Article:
To assess the digestibility of the modified peptides as produced after treatment with mTG plus the various acyl-acceptor substrates by pepsin, trypsin and chymotrypsin, we used HPLC to analyse the digested products. There were no significant differences in digestibility between the modified peptides and the native 33-mer peptide (Fig. 4). After 1 h of in vitro gastric digestion, some new peaks appeared. As indicated in the Fig. 4A2–G2, some peaks disappeared after 2 h of intestinal digestion. However, most of the initial peaks still remained. In summary, it is demonstrated that the enzymes from gastrointestinal tract failed to degrade the isopeptide.
image file: c6ra27893k-f4.tif
Fig. 4 HPLC analysis of the digestion profiles of the 33-mer peptide and its modified forms. The 33-mer peptide and its modified forms were incubated with simulated gastric fluid (SGF) at pH 2 for 1 h, followed by incubation with simulated intestinal fluid at pH 7 for 2 h. Detecting wavelength is 220 nm. (A) Native 33-mer peptide as control; (B) the crosslinked 33-mer peptide with LYS; (C) the crosslinked 33-mer peptide with LME; (D) the crosslinked 33-mer peptide with GEE; (E) the crosslinked 33-mer peptide with 6-AA; (F) the crosslinked 33-mer peptide with HA; (G) the deamidated 33-mer peptide. Arrows 1, 2 and 3 indicate the undigested peptides, peptides after gastric digestion and peptides after intestinal digestion, respectively. LYS: L-lysine; LME: L-lysine methyl ester; GEE: glycine ethyl ester; 6-AA: 6-aminocaproic acid; HA: hydroxylamine.

3.3 Inhibition of antigenicity by mTG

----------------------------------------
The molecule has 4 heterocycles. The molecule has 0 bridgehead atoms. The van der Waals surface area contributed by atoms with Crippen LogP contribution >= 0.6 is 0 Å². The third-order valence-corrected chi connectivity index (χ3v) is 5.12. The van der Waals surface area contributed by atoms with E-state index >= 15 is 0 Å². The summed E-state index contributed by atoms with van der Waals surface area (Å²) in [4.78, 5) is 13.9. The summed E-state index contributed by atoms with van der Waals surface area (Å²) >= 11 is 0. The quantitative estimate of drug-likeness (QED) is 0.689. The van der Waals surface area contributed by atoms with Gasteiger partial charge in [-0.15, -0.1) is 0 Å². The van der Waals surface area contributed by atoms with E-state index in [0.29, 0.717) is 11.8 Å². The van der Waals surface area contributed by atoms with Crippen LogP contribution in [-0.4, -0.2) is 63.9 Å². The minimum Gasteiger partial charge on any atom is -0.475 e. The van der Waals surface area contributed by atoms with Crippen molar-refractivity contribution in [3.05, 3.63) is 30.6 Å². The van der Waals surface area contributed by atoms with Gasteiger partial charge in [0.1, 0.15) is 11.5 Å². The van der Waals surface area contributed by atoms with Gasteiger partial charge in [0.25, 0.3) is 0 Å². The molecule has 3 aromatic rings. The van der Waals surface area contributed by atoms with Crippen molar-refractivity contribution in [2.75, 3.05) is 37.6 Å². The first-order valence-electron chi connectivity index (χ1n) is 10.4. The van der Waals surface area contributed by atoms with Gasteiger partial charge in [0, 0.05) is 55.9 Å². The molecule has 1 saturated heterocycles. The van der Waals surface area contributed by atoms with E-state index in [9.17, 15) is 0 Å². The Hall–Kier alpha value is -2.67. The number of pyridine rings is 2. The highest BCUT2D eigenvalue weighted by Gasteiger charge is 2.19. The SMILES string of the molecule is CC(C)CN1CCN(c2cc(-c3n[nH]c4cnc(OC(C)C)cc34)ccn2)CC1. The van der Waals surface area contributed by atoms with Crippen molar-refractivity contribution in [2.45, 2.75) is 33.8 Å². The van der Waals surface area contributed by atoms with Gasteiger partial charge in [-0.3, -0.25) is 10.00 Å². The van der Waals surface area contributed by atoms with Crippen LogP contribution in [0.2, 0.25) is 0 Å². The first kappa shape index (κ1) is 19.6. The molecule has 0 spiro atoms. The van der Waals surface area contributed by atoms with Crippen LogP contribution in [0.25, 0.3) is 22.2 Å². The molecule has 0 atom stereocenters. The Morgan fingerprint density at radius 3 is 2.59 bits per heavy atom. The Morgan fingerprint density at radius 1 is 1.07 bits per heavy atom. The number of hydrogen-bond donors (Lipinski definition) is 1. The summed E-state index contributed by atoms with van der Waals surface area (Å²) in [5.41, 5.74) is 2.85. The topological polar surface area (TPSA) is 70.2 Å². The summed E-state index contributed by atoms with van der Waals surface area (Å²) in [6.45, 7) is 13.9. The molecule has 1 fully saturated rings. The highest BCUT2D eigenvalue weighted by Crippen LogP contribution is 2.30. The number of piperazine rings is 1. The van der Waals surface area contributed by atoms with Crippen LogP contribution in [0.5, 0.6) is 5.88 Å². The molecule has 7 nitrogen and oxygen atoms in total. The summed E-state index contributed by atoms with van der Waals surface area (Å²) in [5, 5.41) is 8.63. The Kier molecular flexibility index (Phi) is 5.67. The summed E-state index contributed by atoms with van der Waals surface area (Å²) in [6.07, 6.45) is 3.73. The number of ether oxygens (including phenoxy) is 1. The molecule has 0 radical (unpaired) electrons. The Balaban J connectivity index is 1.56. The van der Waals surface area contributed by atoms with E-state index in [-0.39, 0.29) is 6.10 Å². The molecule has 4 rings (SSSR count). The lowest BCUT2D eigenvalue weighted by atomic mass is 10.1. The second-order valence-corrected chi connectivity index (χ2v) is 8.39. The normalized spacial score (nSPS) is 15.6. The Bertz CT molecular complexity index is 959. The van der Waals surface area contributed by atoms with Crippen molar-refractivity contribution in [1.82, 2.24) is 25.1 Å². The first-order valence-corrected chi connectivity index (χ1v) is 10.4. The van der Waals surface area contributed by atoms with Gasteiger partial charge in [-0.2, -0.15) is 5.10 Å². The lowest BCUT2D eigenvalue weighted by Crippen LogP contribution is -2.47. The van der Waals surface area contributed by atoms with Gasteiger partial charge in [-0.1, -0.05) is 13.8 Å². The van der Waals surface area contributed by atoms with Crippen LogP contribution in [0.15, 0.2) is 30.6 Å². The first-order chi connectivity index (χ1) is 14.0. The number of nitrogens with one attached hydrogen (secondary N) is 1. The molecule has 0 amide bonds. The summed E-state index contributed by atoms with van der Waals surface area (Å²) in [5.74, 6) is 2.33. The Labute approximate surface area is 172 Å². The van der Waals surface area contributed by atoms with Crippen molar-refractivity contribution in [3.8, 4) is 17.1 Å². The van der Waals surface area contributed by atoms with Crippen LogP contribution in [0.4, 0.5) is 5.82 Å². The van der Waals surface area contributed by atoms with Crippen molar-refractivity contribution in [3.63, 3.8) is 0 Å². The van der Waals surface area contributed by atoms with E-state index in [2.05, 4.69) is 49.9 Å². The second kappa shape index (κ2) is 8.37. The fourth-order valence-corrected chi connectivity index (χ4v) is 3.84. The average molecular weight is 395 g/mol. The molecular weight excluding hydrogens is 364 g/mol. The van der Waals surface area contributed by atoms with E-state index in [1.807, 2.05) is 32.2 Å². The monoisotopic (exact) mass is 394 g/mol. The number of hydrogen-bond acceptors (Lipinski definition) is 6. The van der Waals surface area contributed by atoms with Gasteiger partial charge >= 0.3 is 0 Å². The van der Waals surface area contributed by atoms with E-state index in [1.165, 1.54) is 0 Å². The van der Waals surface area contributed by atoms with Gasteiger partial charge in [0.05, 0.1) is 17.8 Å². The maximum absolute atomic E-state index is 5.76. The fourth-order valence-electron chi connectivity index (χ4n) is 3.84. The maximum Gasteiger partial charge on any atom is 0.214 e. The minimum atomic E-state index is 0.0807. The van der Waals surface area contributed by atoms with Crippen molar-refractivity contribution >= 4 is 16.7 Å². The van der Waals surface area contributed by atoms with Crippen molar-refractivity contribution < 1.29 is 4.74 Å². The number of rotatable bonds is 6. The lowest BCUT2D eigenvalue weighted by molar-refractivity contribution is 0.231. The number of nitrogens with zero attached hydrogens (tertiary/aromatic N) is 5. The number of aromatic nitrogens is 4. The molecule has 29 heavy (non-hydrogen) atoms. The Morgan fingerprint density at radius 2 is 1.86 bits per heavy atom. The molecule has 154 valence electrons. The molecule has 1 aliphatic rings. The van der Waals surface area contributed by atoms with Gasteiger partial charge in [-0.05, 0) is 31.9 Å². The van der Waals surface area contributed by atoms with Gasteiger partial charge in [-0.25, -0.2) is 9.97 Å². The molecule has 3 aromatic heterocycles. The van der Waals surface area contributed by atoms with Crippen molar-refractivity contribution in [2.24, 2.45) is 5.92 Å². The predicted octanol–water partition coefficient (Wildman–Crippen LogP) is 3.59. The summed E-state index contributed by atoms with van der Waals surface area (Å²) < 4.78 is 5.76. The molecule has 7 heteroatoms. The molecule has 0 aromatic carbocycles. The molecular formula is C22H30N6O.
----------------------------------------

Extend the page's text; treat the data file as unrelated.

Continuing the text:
3.3.1 R5 ELISA. To investigate whether the mTG modification can cause a decrease in the immunological properties of the 33-mer peptide, R5 ELISA immunoassay was used. According to the study of Kahlenberg et al., the sequences QQPFP, QQQFP, LQPFP, QLPFP and QLPYP can bind to R5 mAb as well as QLPYP that is repeated three times in the centre of 33-mer peptide and which can strongly stimulate the T cells in the celiac disease patients.24 In the ELISA immunoassays, the control group was regarded as 100% immunological activity, which contained the 33-mer peptide, inactivated enzyme and corresponding acyl-acceptor substrate. In comparison with the control group, the modified groups had low gliadin signal tested by the ELISA kits, indicating a decrease of binding activity of the epitopes in the 33-mer peptide to R5 mAb (Fig. 5A). The binding activity between R5 mAb and the 33-mer peptide crosslinking with LYS, LME, GEE, 6-AA and HA were decreased to 2.57, 1.59, 0.98, 1.66 and 5.17%, respectively. After being deamidated by mTG, the reactivity of the antibody declined to 67.70% of its initial level. To summarize, it was suggested that mTG can modify the 33-mer peptide, resulting in decreasing its antigenicity.